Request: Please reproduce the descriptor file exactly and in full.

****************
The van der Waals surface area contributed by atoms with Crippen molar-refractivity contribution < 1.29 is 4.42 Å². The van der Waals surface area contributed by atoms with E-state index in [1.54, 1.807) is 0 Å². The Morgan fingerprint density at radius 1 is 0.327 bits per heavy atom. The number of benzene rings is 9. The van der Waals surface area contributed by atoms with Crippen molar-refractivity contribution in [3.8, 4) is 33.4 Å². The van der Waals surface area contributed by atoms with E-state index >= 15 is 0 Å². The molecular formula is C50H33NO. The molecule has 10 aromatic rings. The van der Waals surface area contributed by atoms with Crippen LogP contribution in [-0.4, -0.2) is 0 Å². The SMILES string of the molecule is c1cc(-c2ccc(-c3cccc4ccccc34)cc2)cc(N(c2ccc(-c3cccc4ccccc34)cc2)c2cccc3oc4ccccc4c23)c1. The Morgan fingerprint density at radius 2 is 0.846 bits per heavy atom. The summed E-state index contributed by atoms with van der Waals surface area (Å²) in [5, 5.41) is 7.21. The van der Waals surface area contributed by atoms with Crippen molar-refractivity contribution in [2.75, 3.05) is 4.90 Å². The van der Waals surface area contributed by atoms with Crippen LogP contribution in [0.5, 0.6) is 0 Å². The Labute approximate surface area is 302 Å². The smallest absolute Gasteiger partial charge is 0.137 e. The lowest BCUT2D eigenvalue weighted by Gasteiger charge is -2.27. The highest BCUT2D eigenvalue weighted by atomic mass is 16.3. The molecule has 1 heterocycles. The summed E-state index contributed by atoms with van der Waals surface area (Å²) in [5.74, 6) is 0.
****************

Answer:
The van der Waals surface area contributed by atoms with Crippen molar-refractivity contribution < 1.29 is 4.42 Å². The van der Waals surface area contributed by atoms with E-state index in [1.54, 1.807) is 0 Å². The Morgan fingerprint density at radius 1 is 0.327 bits per heavy atom. The number of benzene rings is 9. The van der Waals surface area contributed by atoms with Crippen molar-refractivity contribution in [3.8, 4) is 33.4 Å². The van der Waals surface area contributed by atoms with E-state index >= 15 is 0 Å². The molecular formula is C50H33NO. The molecule has 10 aromatic rings. The van der Waals surface area contributed by atoms with Crippen LogP contribution in [-0.4, -0.2) is 0 Å². The SMILES string of the molecule is c1cc(-c2ccc(-c3cccc4ccccc34)cc2)cc(N(c2ccc(-c3cccc4ccccc34)cc2)c2cccc3oc4ccccc4c23)c1. The Morgan fingerprint density at radius 2 is 0.846 bits per heavy atom. The summed E-state index contributed by atoms with van der Waals surface area (Å²) in [5, 5.41) is 7.21. The van der Waals surface area contributed by atoms with Crippen molar-refractivity contribution in [2.75, 3.05) is 4.90 Å². The van der Waals surface area contributed by atoms with Crippen LogP contribution in [0.5, 0.6) is 0 Å². The Labute approximate surface area is 302 Å². The smallest absolute Gasteiger partial charge is 0.137 e. The lowest BCUT2D eigenvalue weighted by Gasteiger charge is -2.27. The highest BCUT2D eigenvalue weighted by atomic mass is 16.3. The molecule has 1 heterocycles. The summed E-state index contributed by atoms with van der Waals surface area (Å²) in [5.74, 6) is 0.